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About the book
  • Published: 3 November 2014
  • ISBN: 9780099582878
  • Imprint: Vintage Classics
  • Format: Paperback
  • Pages: 448
  • RRP: $24.99

Reflections


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A varied and stimulating collection of essays from one of the twentieth century's greatest writers

UPDATED AND EDITED WITH A NEW INTRODUCTION BY JUDITH ADAMSON

Whether reporting from the London cinema, Cotswolds villages, second-hand bookshops, war zones or political trouble spots, Graham Greene's novelistic gifts for detail, drama and compassionate curiosity provide unique and resonant insights into his life and times. To know war on any continent, read ‘A Memory of Indo-China’; to glimpse high political chicanery, read ‘The Great Spectacular’; to feel the flush and aftermath of revolutionary change, take up his pieces about Cuba. Reflections provides an extraordinary mirror on the twentienth century from one of its greatest observers.

  • Pub date: 3 November 2014
  • ISBN: 9780099582878
  • Imprint: Vintage Classics
  • Format: Paperback
  • Pages: 448
  • RRP: $24.99

About the Author

Graham Greene

Graham Greene was born in 1904. He worked as a journalist and critic, and in 1940 became literary editor of the Spectator. He was later employed by the Foreign Office. As well as his many novels, Graham Greene wrote several collections of short stories, four travel books, six plays, three books of autobiography, two of biography and four books for children. He also wrote hundreds of essays, and film and book reviews. Graham Greene was a member of the Order of Merit and a Companion of Honour. He died in April 1991.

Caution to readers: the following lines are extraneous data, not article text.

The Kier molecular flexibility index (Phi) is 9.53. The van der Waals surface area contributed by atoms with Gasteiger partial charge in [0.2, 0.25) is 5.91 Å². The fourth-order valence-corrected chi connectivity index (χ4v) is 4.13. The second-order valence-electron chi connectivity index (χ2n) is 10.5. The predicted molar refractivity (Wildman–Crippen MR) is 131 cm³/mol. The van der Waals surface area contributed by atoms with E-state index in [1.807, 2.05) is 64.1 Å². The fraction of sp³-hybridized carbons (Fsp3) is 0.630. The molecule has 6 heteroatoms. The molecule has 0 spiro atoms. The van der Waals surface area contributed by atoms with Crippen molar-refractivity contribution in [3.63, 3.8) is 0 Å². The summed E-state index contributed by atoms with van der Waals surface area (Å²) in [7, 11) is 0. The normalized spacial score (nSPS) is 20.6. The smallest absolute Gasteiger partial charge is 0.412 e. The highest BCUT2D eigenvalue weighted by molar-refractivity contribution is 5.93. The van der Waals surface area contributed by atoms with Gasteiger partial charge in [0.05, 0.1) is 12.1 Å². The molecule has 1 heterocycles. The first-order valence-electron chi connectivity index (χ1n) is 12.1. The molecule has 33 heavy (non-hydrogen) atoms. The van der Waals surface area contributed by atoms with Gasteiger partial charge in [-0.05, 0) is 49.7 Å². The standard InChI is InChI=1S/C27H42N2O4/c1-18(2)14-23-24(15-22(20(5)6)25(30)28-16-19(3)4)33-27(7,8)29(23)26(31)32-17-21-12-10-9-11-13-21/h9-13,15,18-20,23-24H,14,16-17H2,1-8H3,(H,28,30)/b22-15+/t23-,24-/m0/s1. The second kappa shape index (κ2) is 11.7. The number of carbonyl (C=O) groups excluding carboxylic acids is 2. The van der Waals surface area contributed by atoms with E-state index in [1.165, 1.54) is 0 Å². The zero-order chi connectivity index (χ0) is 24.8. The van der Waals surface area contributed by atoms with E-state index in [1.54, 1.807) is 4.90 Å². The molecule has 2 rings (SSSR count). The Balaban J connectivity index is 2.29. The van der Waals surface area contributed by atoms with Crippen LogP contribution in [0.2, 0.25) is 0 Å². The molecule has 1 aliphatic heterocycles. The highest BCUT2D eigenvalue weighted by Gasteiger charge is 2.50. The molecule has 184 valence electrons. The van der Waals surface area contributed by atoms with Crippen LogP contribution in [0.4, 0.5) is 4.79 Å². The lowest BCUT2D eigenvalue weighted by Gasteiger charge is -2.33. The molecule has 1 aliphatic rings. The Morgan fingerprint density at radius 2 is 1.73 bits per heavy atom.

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Praise for Reflections

“An extraordinarily eclectic collection of reportage, speeches, memoirs, in which the Master reviews films, travels to trouble spots, bestrides the international political scene, welcomes Charlie Chaplin into exile from America, discusses communism, Catholicism and his literary idols...vital, intelligent and a constant pleasure”

Observer

“The ultimate chronicler of twentieth-century man's consciousness and anxiety”

William Golding

“Amply demonstrates the breadth of Greene's reportorial regard and the depth of his moral judgment”

Newsday


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